Gil Chesterton, Herb Wells, and a Whole Lotta Steampunk: Reviewing “The Emperor of North America” by John McNichol

Since I posted the review of the first book in the series yesterday, I’m following up with this review of the second book, although I read it first. I recommend both!

The Emperor of North AmericaThe Emperor of North America by John McNichol

If Gilbert Chesterton and Herb Wells were best friends in a steampunk universe when they were 17 and had a crazy adventure involving airships, robots, flying cities, Pinkerton men, a mysterious female nemesis, Gil’s true love, a couple of courageous young lads who double as inventors, and much more … then you would have this book.

It grabbed me in a most unexpected way as you may be able to tell from the fact that I picked it up one morning to read something different and early that evening found myself on page 300. I polished it off the next morning. It’s an adventure a minute but with time here and there to consider a few deeper things in life … before being whisked off to another phase of the adventure.

Who is it that is after Gil and never quits trying, using all the forces that money can buy, to get their hands on him? And why would anyone be interested in a young journalist?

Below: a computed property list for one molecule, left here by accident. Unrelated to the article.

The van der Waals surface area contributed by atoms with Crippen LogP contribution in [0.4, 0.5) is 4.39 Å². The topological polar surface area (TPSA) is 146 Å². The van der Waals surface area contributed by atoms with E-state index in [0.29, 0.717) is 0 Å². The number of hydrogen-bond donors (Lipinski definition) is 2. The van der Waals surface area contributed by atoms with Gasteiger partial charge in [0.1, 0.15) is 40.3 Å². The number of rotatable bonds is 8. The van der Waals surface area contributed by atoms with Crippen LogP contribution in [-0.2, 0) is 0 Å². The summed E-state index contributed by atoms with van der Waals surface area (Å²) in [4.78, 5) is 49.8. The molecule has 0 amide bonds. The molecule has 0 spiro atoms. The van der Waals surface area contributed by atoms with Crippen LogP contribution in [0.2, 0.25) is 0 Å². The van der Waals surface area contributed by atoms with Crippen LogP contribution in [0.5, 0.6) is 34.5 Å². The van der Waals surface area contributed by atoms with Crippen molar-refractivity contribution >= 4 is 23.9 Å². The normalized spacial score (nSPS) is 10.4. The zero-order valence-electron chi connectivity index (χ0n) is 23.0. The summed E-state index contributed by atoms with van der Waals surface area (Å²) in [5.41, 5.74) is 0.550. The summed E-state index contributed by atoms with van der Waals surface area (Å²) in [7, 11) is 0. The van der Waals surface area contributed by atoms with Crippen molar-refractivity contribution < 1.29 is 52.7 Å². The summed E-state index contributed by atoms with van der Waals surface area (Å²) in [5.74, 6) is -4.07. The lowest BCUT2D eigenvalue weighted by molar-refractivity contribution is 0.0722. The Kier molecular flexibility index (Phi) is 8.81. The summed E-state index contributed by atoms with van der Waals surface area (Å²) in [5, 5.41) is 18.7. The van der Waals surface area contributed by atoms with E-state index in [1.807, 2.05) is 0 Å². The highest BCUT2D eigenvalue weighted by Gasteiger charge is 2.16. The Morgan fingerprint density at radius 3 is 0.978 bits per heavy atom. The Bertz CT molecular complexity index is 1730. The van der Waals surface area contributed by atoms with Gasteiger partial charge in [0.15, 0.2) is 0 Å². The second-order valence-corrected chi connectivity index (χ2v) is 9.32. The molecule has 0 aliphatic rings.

What a great time this book is … all those disparate ingredients may make it sound chaotic but the author just keeps sending you further on the adventure and it all makes perfect sense at the time it is happening.

In the final analysis, I really enjoyed this and definitely recommend it. There are strains of Catholic worldview that are shown as part of various characters’ moral fiber and others are shown espousing different views that are set in opposition. I didn’t find these to be preachy or moralistic, and they were not the main focus of the action, though they definitely motivated actions. As with all things of this nature, your milage may vary.

I would say that although I enjoyed the mash-up of real and fictional characters, toward the end it did become a bit wearying to have every single major character be referential. It would have been nice to have a few main characters be solely of the author’s creation. Perhaps in the next adventure he will venture into that new world. He has it in him and must merely be not afraid. I, personally, also did not like the back story for Gilbert’s parents. It would have been nice to have something be what it appeared on the surface and see how that affected a character as well. To have those sorts of simpler characters encounter the over-arching conspiracy would have been refreshing.

However, as I say, I really enjoyed the book. It is those few problems above that kept it from being a five-star review for me. But they are small things indeed. It’s a fun ride and one that left me interested in whatever adventures McNichol sends Gil and Herb on in the future.

About Julie Davis

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